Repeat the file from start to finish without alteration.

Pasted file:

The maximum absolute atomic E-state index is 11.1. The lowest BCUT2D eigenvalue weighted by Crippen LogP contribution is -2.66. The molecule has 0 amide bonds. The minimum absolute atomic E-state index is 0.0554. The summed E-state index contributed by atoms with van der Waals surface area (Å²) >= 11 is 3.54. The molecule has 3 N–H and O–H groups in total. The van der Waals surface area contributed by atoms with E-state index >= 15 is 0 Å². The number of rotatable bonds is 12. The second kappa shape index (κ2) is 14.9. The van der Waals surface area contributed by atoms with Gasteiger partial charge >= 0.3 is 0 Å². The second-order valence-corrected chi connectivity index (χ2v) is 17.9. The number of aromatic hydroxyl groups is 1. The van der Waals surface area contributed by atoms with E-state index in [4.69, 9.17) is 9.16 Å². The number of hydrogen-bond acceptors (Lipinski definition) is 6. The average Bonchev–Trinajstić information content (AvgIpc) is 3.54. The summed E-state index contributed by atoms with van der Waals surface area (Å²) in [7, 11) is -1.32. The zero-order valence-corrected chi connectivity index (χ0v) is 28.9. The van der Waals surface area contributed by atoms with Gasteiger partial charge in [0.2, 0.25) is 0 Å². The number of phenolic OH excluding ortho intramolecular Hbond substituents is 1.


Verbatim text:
The maximum absolute atomic E-state index is 11.1. The lowest BCUT2D eigenvalue weighted by Crippen LogP contribution is -2.66. The molecule has 0 amide bonds. The minimum absolute atomic E-state index is 0.0554. The summed E-state index contributed by atoms with van der Waals surface area (Å²) >= 11 is 3.54. The molecule has 3 N–H and O–H groups in total. The van der Waals surface area contributed by atoms with E-state index >= 15 is 0 Å². The number of rotatable bonds is 12. The second kappa shape index (κ2) is 14.9. The van der Waals surface area contributed by atoms with Gasteiger partial charge >= 0.3 is 0 Å². The second-order valence-corrected chi connectivity index (χ2v) is 17.9. The number of aromatic hydroxyl groups is 1. The van der Waals surface area contributed by atoms with E-state index in [4.69, 9.17) is 9.16 Å². The number of hydrogen-bond acceptors (Lipinski definition) is 6. The average Bonchev–Trinajstić information content (AvgIpc) is 3.54. The summed E-state index contributed by atoms with van der Waals surface area (Å²) in [7, 11) is -1.32. The zero-order valence-corrected chi connectivity index (χ0v) is 28.9. The van der Waals surface area contributed by atoms with Gasteiger partial charge in [0.2, 0.25) is 0 Å². The number of phenolic OH excluding ortho intramolecular Hbond substituents is 1.